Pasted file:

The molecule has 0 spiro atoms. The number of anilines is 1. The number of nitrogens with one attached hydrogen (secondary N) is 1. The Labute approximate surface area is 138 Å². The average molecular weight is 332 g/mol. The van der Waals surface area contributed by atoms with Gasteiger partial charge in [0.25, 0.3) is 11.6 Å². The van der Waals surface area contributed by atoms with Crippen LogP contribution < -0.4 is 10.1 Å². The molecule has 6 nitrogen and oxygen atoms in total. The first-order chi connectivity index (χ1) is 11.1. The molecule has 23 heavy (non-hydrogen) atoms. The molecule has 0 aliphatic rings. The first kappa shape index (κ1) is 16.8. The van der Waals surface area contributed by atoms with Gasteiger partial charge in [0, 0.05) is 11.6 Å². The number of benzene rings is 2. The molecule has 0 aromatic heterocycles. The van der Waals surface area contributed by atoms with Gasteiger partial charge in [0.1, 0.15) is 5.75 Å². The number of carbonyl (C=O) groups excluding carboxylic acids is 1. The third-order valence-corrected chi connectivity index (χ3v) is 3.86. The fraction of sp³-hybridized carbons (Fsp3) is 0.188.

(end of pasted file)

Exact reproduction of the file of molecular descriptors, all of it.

The molecule has 0 spiro atoms. The number of anilines is 1. The number of nitrogens with one attached hydrogen (secondary N) is 1. The Labute approximate surface area is 138 Å². The average molecular weight is 332 g/mol. The van der Waals surface area contributed by atoms with Gasteiger partial charge in [0.25, 0.3) is 11.6 Å². The van der Waals surface area contributed by atoms with Crippen LogP contribution < -0.4 is 10.1 Å². The molecule has 6 nitrogen and oxygen atoms in total. The first-order chi connectivity index (χ1) is 11.1. The molecule has 23 heavy (non-hydrogen) atoms. The molecule has 0 aliphatic rings. The first kappa shape index (κ1) is 16.8. The van der Waals surface area contributed by atoms with Gasteiger partial charge in [0, 0.05) is 11.6 Å². The number of benzene rings is 2. The molecule has 0 aromatic heterocycles. The van der Waals surface area contributed by atoms with Gasteiger partial charge in [0.1, 0.15) is 5.75 Å². The number of carbonyl (C=O) groups excluding carboxylic acids is 1. The third-order valence-corrected chi connectivity index (χ3v) is 3.86. The fraction of sp³-hybridized carbons (Fsp3) is 0.188.